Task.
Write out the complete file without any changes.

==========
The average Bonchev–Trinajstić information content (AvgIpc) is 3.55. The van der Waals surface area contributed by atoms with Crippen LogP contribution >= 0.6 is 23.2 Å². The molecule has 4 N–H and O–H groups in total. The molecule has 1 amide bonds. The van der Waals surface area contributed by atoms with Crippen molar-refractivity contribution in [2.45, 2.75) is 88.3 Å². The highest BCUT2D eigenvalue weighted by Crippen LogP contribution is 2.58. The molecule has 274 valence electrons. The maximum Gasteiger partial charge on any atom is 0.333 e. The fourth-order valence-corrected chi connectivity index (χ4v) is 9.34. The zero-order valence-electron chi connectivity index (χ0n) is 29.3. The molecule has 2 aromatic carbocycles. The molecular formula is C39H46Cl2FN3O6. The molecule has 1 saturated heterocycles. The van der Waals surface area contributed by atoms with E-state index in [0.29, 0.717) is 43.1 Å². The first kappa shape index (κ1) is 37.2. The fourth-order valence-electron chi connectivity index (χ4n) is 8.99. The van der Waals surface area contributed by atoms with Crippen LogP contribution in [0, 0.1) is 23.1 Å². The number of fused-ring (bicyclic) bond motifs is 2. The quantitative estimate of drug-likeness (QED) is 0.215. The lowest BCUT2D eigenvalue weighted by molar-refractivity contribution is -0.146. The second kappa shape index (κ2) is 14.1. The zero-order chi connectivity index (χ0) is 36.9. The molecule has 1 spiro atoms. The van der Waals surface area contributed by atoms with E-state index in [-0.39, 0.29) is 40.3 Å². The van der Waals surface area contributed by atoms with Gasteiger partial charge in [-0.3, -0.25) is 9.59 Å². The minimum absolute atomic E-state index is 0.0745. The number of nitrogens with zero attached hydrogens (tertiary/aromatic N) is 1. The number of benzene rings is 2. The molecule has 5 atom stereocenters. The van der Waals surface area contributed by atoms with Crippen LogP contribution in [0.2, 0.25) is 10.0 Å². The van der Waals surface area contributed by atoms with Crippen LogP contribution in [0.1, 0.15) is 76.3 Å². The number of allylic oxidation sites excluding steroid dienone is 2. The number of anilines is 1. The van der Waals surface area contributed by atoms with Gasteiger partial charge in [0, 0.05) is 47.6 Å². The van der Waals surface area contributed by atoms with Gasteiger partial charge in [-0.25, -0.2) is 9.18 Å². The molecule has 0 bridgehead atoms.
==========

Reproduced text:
The average Bonchev–Trinajstić information content (AvgIpc) is 3.55. The van der Waals surface area contributed by atoms with Crippen LogP contribution >= 0.6 is 23.2 Å². The molecule has 4 N–H and O–H groups in total. The molecule has 1 amide bonds. The van der Waals surface area contributed by atoms with Crippen molar-refractivity contribution in [2.45, 2.75) is 88.3 Å². The highest BCUT2D eigenvalue weighted by Crippen LogP contribution is 2.58. The molecule has 274 valence electrons. The maximum Gasteiger partial charge on any atom is 0.333 e. The fourth-order valence-corrected chi connectivity index (χ4v) is 9.34. The zero-order valence-electron chi connectivity index (χ0n) is 29.3. The molecule has 2 aromatic carbocycles. The molecular formula is C39H46Cl2FN3O6. The molecule has 1 saturated heterocycles. The van der Waals surface area contributed by atoms with E-state index in [0.29, 0.717) is 43.1 Å². The first kappa shape index (κ1) is 37.2. The fourth-order valence-electron chi connectivity index (χ4n) is 8.99. The van der Waals surface area contributed by atoms with Crippen LogP contribution in [0, 0.1) is 23.1 Å². The number of fused-ring (bicyclic) bond motifs is 2. The quantitative estimate of drug-likeness (QED) is 0.215. The lowest BCUT2D eigenvalue weighted by molar-refractivity contribution is -0.146. The second kappa shape index (κ2) is 14.1. The zero-order chi connectivity index (χ0) is 36.9. The molecule has 1 spiro atoms. The van der Waals surface area contributed by atoms with E-state index in [-0.39, 0.29) is 40.3 Å². The van der Waals surface area contributed by atoms with Gasteiger partial charge in [-0.3, -0.25) is 9.59 Å². The minimum absolute atomic E-state index is 0.0745. The number of nitrogens with zero attached hydrogens (tertiary/aromatic N) is 1. The number of benzene rings is 2. The molecule has 5 atom stereocenters. The van der Waals surface area contributed by atoms with Crippen LogP contribution in [0.2, 0.25) is 10.0 Å². The van der Waals surface area contributed by atoms with Crippen LogP contribution in [0.1, 0.15) is 76.3 Å². The number of allylic oxidation sites excluding steroid dienone is 2. The number of anilines is 1. The van der Waals surface area contributed by atoms with Gasteiger partial charge in [0, 0.05) is 47.6 Å². The van der Waals surface area contributed by atoms with Gasteiger partial charge in [-0.25, -0.2) is 9.18 Å². The molecule has 0 bridgehead atoms.